"The image I would like to convey is that we are friendly to Israel but doing credible research on the Middle East in a realistic and balanced way," Indyk said.

Mark H. Milstein is a Washington-based journalist who specializes in foreign affairs.

SIDEBAR

Movers and Shakers in the Washington Institute for Near East Policy

The Washington Institute for Near East Policy denies formal ties with the American Israel Public Affairs Committee (AIPAC), Israel's principal Washington, DC lobby. A glance at names of its officers and board members reveals, however, extensive overlap not only with AIPAC but also with pro-Israel political action committees (PACs) and other organizations identified with support of the government of Israel and its policies. Examples:

-Martin Indyk, executive director. Born in Australia, Indyk came to the US as a visiting fellow at Columbia University in New York. He began his Washington career as deputy director of research at AIPAC, from which he went directly to the institute.

-Barbi Weinberg, president. A native of Southern California, Weinberg is a former AIPAC vice president and the founder of Citizens Organized PAC, a pro-Israel political action committee. She also is a former president of the Jewish Federation Council in Los Angeles. The Jewish Federation Council is the umbrella organization for Jewish charities and organizations. According to the Los Angeles Times, the federation does not take political stands, and its leaders are forbidden from taking political stands while in office. Her husband, Lawrence Weinberg, is chairman of the board emeritus of AIPAC.

-Walter P. Stern, secretary/treasurer. Stern is chairman of the New York-based Committee on Freedom of Trade with Israel, president of Capital Research, an investment group, a former board member of the Anti-Defamation League of B'nai B'rith and a trustee of the American Jewish Committee.

-Fred Lafer, member of the executive committee. Lafer is the senior vice president and general counsel of Automatic Data Processing, Inc., Roseland, NJ. Lafer, a campaign supporter of Senator Frank Lautenberg (D-NJ), is a former chairman of the United Jewish Appeal of New Jersey and former president of the Jewish Federation of New Jersey.

-Bernard White, member of the executive committee. White is a former AIPAC treasurer and former treasurer of the Zionist Organization of America. He has been an officer since 1987 of Washington PAC, a pro-Israel PAC, and a member of the Jewish Community Council of Greater Washington.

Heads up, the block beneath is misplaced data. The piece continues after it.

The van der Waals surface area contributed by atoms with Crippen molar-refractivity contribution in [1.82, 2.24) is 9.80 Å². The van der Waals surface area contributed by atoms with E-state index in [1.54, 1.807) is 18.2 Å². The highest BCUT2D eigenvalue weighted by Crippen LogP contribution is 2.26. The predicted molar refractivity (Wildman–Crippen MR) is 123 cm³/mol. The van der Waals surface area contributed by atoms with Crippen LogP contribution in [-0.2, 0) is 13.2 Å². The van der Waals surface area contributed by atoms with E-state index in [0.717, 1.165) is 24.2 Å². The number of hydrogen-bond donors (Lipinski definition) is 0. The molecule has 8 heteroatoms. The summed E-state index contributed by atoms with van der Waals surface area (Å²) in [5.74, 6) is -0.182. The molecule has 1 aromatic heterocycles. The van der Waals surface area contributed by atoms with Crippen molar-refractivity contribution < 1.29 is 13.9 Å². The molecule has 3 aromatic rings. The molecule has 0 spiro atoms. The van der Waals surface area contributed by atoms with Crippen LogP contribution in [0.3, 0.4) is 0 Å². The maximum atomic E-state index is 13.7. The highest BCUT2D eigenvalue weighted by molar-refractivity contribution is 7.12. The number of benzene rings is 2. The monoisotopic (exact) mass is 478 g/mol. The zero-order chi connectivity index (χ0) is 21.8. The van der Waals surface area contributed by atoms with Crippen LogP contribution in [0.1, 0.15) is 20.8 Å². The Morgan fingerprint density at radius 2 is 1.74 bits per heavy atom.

-Mayer Mitchell, board member. A former president of AIPAC, Mitchell is an Alabama real estate magnate who, along with his brother Abraham, formerly headed up the Altus Bank of Mobile, AL.

-Shaol Pozez, board member. A former vice president of AIPAC, Pozez is a Topeka, KS businessman who is considered by the Federal Election Commission to be one of the Democratic Party's largest individual campaign fund-raisers and contributors. He has been an officer since 1988 of Desert Caucus, a pro-Israel political action committee.

-Cheryl Halpern, member of the board of trustees. Halpern was listed in 1989 by the Republican National Committee as one of its top campaign donors nationwide. The RNC noted that Halpern had donated more than $100,000 to the party.

-Barney Gottstein " member of the board of trustees. Gottstein is an Anchorage, AK food store magnate who, according to the Federal Election Commission, regularly makes its list of top campaign donors nationwide. He has been an AIPAC regional adviser and an officer since 1984 of Washington PAC, a pro-Israel political action committee.

-Max Fisher, board member. A member of the AIPAC executive committee, Fisher is a Detroit, MI millionaire businessman and served as board chairman of the Jewish Agency for Israel from 1971 to 1983. Fisher has served as a special counsel in the Nixon White House, was a major contributor for a $340,000 third-floor addition to Vice President Dan Quayle's official residence at the US Naval Observatory, and met with President Bush in October 1990 to repair relations with the Jewish community, following the UN Security Council condemnation of the Israeli killing of Palestinians at the Hararn Al-Sharif in Jerusalem.

-Robert Asher, board member. He is a former long-time president of AIPAC and founder of Citizens Concerned for the National Interest, a pro-Israel PAC.

—Mark Milstein